PTI | Oct 12, 2014, 02.43 PM IST
NEW DELHI: Amid Microsoft's Indian-origin CEO Satya Nadella's gaffe on linking pay hike for women to 'good karma', research shows that a considerable pay gap emerges between men and women staff in Indian IT sector over time, despite they normally starting at similar levels.
Speaking at a conference on women in technology sector, Nadella said last week in the US that "it's not really about asking for the raise, but knowing and having faith that the system will actually give you the right raises as you go along."
"Because that's good karma. It'll come back because somebody's going to know that's the kind of person that I want to trust," he had said.
This created a furore, including on social media platforms, and Nadella promptly termed his comments as "inarticulate" and "completely wrong". He tweeted and also issued a memo to Microsoft employees to explain his position.
"Although it's unfortunate that a senior leader like Nadella made such comments, it's commendable that he quickly realized his mistake and issued a swift and sincere apology," Catalyst India WRC executive director Shachi Irde said.
Founded in 2011, Catalyst India WRC is a membership community composed of 58 leading corporations and professional firms committed to building inclusive workplaces that expand opportunities for women and business in corporate India.
It is part of US-based Catalyst group, which was founded in 1962 and is a leading non-profit membership organisation expanding opportunities for women and business.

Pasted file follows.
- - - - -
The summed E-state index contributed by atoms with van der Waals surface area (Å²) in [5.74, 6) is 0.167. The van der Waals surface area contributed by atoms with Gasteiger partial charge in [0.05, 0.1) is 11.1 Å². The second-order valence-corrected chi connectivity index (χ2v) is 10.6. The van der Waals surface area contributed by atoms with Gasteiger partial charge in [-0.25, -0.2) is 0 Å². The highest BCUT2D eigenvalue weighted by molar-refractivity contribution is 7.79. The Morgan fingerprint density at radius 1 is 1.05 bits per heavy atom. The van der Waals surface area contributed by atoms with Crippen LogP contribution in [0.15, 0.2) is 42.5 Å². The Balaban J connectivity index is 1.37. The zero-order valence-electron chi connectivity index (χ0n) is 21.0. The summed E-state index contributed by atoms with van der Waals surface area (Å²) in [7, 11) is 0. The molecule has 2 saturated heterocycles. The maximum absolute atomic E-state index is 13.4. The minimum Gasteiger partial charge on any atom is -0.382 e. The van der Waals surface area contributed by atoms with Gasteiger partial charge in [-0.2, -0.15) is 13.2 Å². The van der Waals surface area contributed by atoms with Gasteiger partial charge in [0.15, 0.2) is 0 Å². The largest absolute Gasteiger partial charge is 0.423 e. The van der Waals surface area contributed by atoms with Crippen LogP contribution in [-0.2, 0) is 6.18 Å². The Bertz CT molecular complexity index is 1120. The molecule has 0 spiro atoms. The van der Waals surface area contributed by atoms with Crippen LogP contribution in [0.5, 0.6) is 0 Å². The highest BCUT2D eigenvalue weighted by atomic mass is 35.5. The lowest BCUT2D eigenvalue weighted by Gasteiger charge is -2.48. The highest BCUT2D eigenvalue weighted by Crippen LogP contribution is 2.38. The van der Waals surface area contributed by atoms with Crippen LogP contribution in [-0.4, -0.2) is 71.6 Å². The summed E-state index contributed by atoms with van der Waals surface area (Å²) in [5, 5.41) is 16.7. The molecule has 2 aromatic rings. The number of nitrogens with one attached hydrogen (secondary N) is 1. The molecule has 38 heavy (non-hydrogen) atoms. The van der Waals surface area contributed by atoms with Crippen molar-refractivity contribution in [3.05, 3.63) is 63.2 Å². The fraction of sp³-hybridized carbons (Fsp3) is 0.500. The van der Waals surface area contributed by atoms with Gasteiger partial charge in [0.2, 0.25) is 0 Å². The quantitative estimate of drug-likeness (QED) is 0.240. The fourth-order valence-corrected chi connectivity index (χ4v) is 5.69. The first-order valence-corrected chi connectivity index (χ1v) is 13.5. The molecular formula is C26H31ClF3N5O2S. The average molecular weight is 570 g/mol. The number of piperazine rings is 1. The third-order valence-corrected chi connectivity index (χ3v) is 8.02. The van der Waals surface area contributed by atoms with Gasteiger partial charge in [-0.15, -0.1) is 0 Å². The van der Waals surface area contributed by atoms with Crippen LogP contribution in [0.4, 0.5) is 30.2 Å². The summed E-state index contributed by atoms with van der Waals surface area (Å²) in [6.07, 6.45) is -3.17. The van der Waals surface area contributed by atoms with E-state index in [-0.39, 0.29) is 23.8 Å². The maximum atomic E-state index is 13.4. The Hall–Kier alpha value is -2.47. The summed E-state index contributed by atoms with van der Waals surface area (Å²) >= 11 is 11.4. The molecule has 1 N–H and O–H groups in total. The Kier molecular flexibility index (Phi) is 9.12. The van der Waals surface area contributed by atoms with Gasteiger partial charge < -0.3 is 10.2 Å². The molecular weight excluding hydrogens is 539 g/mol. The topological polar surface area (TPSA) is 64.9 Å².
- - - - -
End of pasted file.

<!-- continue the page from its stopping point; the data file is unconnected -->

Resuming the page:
"What's good for women is good for men, business, economies and society as a whole," Irde said.
According to Catalyst global research, there are considerable gender pay gaps within the tech sector as well as across other industry sectors.
"In India specifically, our research on the tech sector reported that women and men start out as equals with equal pay and responsibility, and similar aspirations to the highest levels, including that of CEO.
"But a gender gap emerges over time. Women lag behind men (to a tune of about Rs 3.8 lakhs or $6,000) by the time they are about 12 years into their careers," Irde said.
Intentional action and leadership is needed to root out these disparities within organisations.
"We look to leaders like Nadella to ensure that appropriate action is put to words so that talented women and men can contribute, achieve and get paid fairly for their work," Irde said.
GlobalHunt MD Sunil Goel said "on a broader term this (Nadella's comments) should have been that good worker whether male/female should concentrate and focus on working hard and burn their larger portion of energy in work rather than thinking of how to negotiate better.
In an open letter to Satya Nadella published on Time Magazine website, Nilofer Merchant wrote that "Bias against women in tech is fixable. But only with conscious leadership."
"While achieving wage equality is important, what is more important is creating a new normal where women don't have to live by the old rules created by men in the industrial era," said Merchant, a US-based renowned strategist and advisor to many bluechip companies globally.
Instead of waiting for the industry to change (miraculously), why not be the change, she asked.
"Tomorrow, you re-level and compensate every woman on the same pay scale as your men. That would change the industry, and you have it within your powers to do it.
"It would redeem your stupidity yesterday. But more importantly, it would signal to the industry what leadership actually looks like," Merchant said.